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Botox

In the 1950s, scientists discovered that botulinum toxin could reduce muscle spasms. Extensive work in the 1970s and 1980s in the area of the eye and a disease called strabismus (cross eyes) led to the discovery that botulinum toxin can significantly help people with this problem. The Allergan Pharmaceutical Company purchased the rights to this drug in 1989 and named it BOTOX®. The following year, they received FDA approval for the use of Botox for strabismus and blepharospasms. FDA approvals that followed include treatment of cervical dystonia (neck spasms), treatment of frown lines between the brow (called BOTOX Cosmetic®), treatment of severe underarm sweating in 2004, treatment of upper limb spasticity, treatment of urinary incontinence and spasticity, and the treatment of dynamic wrinkles along the sides of the eyelids, also known as crow’s feet (BOTOX Cosmetic®).

THE COMPOSITION AND BIOLOGIC ACTIVITY OF BOTOX

Onobotulinumtoxin A, or BOTOX Cosmetic®, is a highly purified protein derived from the bacteria clostridium botulinum. It is very potent, and therefore, there is very little actual protein in an entire bottle of the medicine. Because so little protein is used to treat these FDA-approved areas, there is little chance for immune response and possible allergic reaction.

When injected into the intended muscle, like the corrugator muscle that makes the furrows between the eyebrows, the protein binds to the nerve endings and gets “swallowed” by the nerve into its interior. Once the Botox protein is inside the nerve, it can then go to work! The Botox protein interferes with an important protein inside the nerve ending designed to allow release of the neurotransmitter acetylcholine. This neurotransmitter is necessary to complete transmission of the nerve signal to the muscle, and therefore causes muscle contraction. This nerve protein is called SNARE, and Botox cuts a piece of the protein off called SNAP 25, which prevents the neurotransmitter for being released.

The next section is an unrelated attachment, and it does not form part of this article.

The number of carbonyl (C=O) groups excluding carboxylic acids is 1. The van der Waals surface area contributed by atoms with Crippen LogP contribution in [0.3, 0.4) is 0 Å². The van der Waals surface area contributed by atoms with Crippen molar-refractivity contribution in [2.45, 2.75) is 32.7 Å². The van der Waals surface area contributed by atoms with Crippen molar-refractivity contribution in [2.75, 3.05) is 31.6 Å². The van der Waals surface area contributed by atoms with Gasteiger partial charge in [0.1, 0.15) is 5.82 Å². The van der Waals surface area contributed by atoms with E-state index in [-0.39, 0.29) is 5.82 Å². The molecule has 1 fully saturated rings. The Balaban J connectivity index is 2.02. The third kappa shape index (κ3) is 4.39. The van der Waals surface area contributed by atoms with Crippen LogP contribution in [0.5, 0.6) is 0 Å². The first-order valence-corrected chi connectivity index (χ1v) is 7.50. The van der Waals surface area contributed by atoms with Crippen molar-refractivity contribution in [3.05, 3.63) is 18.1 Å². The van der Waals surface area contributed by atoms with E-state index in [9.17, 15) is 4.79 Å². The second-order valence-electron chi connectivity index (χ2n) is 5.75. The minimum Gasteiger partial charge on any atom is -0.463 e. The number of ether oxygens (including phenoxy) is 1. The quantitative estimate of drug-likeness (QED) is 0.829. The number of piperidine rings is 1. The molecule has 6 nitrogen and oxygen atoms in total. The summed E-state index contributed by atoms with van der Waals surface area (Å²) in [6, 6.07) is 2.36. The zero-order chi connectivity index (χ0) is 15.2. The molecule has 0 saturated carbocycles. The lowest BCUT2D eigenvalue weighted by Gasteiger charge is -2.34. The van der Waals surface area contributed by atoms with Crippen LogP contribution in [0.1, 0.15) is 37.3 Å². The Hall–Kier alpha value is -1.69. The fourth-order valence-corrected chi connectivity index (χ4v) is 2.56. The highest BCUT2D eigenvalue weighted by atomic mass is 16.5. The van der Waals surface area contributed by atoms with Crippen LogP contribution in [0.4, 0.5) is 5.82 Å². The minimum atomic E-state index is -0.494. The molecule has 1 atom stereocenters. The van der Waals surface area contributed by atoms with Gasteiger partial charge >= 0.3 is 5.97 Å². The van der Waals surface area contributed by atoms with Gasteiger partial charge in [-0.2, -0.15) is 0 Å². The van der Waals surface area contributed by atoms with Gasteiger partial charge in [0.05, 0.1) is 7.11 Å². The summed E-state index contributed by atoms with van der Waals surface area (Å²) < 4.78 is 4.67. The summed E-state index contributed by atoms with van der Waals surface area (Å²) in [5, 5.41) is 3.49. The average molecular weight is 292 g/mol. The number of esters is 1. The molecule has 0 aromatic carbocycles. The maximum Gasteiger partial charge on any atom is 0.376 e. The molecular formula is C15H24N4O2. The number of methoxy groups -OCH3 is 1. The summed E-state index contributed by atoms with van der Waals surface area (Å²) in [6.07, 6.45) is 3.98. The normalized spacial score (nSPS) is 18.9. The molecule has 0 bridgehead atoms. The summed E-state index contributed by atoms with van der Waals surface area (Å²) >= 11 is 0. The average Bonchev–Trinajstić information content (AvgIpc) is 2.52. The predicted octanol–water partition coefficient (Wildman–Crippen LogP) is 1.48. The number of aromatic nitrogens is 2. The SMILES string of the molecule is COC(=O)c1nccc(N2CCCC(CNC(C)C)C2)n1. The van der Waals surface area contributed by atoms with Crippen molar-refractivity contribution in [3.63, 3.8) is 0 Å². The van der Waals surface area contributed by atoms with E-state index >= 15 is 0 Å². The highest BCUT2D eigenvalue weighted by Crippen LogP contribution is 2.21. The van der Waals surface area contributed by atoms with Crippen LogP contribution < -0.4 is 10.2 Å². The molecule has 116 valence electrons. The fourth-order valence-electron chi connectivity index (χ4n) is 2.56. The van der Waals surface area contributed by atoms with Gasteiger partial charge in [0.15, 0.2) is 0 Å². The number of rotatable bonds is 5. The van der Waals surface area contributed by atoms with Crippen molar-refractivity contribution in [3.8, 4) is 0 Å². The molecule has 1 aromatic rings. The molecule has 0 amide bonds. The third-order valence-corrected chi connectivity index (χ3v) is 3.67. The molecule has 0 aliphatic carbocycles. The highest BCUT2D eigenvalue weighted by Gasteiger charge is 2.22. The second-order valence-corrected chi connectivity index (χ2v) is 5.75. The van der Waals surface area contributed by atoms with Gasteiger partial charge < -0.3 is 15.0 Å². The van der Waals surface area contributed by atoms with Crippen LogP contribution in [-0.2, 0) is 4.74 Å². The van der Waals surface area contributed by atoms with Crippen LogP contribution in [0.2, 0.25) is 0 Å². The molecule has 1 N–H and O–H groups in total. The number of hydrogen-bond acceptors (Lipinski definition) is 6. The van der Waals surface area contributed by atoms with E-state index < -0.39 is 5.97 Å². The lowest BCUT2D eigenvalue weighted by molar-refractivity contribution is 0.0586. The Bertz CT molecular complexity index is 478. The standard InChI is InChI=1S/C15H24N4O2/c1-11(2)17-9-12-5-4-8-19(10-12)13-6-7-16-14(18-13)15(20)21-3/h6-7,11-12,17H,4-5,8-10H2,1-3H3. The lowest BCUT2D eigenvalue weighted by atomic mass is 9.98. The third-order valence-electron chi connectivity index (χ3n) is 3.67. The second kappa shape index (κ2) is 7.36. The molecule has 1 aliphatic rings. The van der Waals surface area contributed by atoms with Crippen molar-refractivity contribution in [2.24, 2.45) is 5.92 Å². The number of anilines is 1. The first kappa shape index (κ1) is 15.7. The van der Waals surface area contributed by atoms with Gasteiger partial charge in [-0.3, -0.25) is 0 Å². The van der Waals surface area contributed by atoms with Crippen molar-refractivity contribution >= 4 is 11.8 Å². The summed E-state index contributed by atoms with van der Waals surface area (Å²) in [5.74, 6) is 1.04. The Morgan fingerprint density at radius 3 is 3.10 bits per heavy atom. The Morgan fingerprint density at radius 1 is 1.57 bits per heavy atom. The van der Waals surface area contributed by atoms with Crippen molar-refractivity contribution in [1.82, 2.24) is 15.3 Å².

Because all other biologic activities of the nerve ending are unaffected, eventually the Botox protein is degraded into amino acids to be used for cellular repair, including the SNARE protein complex. In general, 50 to 90 percent of muscular activity returns in three months.

BOTOX AND SKIN WRINKLES

Botox can make your skin smoother by relaxing muscles around the eyes, mouth, forehead, and between the eyebrows. Even lines that are present when these muscles are not contracting can improve with time after your first Botox injections. The degree of smoothing is dependent on many factors, including skin thickness, your age and sex, and the amount of environmental injury your skin has sustained in your life (sun damage and cigarette smoke, primarily). Recommended intervals between Botox injections should be between three and four months to achieve the best results.

THE NEW BOTULINUM TOXIN

On April 29, 2009, a second botulinum toxin was FDA approved for cosmetic wrinkle reduction between the eyebrows. The approval of Abobotulinumtoxin A, or Dysport, led to renewed fears about botulinum toxins in general as well as confusion about which drug, Dysport or Botox Cosmetic®, is “better.”

The distributor of Dysport chose for an early approval process with the FDA, leading to warning labels for both Dysport and Botox Cosmetic® that describes, amongst other things, the risk of muscle paralysis spreading to distant locations and death.